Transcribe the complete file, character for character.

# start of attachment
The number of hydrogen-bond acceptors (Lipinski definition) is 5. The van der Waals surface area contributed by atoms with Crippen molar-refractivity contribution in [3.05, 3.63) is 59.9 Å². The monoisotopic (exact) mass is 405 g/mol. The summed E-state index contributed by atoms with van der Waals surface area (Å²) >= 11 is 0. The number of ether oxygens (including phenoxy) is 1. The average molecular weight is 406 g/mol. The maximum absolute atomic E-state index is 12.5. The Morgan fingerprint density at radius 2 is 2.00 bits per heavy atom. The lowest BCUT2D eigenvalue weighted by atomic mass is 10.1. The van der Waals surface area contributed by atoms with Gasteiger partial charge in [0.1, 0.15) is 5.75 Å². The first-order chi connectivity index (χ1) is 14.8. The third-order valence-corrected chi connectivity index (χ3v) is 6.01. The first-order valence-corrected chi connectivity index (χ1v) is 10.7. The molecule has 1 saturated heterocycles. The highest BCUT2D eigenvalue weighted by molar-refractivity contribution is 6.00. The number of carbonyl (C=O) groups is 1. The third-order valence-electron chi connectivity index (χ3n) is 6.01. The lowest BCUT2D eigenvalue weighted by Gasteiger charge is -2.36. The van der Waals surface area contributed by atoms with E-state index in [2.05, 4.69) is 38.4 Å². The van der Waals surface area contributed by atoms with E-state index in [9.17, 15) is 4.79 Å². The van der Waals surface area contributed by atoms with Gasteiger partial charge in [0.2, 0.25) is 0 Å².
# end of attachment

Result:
The number of hydrogen-bond acceptors (Lipinski definition) is 5. The van der Waals surface area contributed by atoms with Crippen molar-refractivity contribution in [3.05, 3.63) is 59.9 Å². The monoisotopic (exact) mass is 405 g/mol. The summed E-state index contributed by atoms with van der Waals surface area (Å²) >= 11 is 0. The number of ether oxygens (including phenoxy) is 1. The average molecular weight is 406 g/mol. The maximum absolute atomic E-state index is 12.5. The Morgan fingerprint density at radius 2 is 2.00 bits per heavy atom. The lowest BCUT2D eigenvalue weighted by atomic mass is 10.1. The van der Waals surface area contributed by atoms with Gasteiger partial charge in [0.1, 0.15) is 5.75 Å². The first-order chi connectivity index (χ1) is 14.8. The third-order valence-corrected chi connectivity index (χ3v) is 6.01. The first-order valence-corrected chi connectivity index (χ1v) is 10.7. The molecule has 1 saturated heterocycles. The highest BCUT2D eigenvalue weighted by molar-refractivity contribution is 6.00. The number of carbonyl (C=O) groups is 1. The third-order valence-electron chi connectivity index (χ3n) is 6.01. The lowest BCUT2D eigenvalue weighted by Gasteiger charge is -2.36. The van der Waals surface area contributed by atoms with E-state index in [2.05, 4.69) is 38.4 Å². The van der Waals surface area contributed by atoms with E-state index in [9.17, 15) is 4.79 Å². The van der Waals surface area contributed by atoms with Gasteiger partial charge in [0.2, 0.25) is 0 Å².